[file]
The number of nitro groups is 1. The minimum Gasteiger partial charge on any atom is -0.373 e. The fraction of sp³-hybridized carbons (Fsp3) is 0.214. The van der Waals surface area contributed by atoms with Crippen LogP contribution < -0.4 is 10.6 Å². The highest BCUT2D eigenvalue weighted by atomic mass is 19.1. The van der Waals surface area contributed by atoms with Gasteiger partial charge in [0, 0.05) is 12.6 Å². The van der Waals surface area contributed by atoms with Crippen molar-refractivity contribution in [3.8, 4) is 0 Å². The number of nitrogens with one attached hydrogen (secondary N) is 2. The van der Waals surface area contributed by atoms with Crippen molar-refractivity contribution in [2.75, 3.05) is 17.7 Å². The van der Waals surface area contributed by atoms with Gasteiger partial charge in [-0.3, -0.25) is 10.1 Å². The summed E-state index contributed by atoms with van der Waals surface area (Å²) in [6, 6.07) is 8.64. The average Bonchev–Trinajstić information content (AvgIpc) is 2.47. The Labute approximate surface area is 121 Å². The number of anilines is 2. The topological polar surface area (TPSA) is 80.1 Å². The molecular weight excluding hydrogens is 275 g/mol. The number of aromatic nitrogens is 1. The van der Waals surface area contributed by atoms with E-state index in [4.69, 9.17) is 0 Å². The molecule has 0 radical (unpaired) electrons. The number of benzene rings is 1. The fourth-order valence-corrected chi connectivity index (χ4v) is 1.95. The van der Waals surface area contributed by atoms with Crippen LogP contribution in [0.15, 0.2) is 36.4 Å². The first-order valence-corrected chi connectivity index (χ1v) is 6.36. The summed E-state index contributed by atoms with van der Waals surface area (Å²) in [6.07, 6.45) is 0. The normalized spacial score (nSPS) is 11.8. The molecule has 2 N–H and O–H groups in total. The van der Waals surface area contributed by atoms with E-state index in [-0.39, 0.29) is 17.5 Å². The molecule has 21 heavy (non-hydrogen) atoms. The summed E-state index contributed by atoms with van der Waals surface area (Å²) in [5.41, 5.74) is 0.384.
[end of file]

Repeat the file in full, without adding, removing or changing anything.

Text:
The number of nitro groups is 1. The minimum Gasteiger partial charge on any atom is -0.373 e. The fraction of sp³-hybridized carbons (Fsp3) is 0.214. The van der Waals surface area contributed by atoms with Crippen LogP contribution < -0.4 is 10.6 Å². The highest BCUT2D eigenvalue weighted by atomic mass is 19.1. The van der Waals surface area contributed by atoms with Gasteiger partial charge in [0, 0.05) is 12.6 Å². The van der Waals surface area contributed by atoms with Crippen molar-refractivity contribution in [3.8, 4) is 0 Å². The number of nitrogens with one attached hydrogen (secondary N) is 2. The van der Waals surface area contributed by atoms with Crippen molar-refractivity contribution in [2.75, 3.05) is 17.7 Å². The van der Waals surface area contributed by atoms with Gasteiger partial charge in [-0.3, -0.25) is 10.1 Å². The summed E-state index contributed by atoms with van der Waals surface area (Å²) in [6, 6.07) is 8.64. The average Bonchev–Trinajstić information content (AvgIpc) is 2.47. The Labute approximate surface area is 121 Å². The number of anilines is 2. The topological polar surface area (TPSA) is 80.1 Å². The molecular weight excluding hydrogens is 275 g/mol. The number of aromatic nitrogens is 1. The van der Waals surface area contributed by atoms with E-state index in [4.69, 9.17) is 0 Å². The molecule has 0 radical (unpaired) electrons. The number of benzene rings is 1. The fourth-order valence-corrected chi connectivity index (χ4v) is 1.95. The van der Waals surface area contributed by atoms with Crippen LogP contribution in [0.15, 0.2) is 36.4 Å². The first-order valence-corrected chi connectivity index (χ1v) is 6.36. The summed E-state index contributed by atoms with van der Waals surface area (Å²) in [6.07, 6.45) is 0. The normalized spacial score (nSPS) is 11.8. The molecule has 2 N–H and O–H groups in total. The van der Waals surface area contributed by atoms with E-state index in [-0.39, 0.29) is 17.5 Å². The molecule has 21 heavy (non-hydrogen) atoms. The summed E-state index contributed by atoms with van der Waals surface area (Å²) in [5.41, 5.74) is 0.384.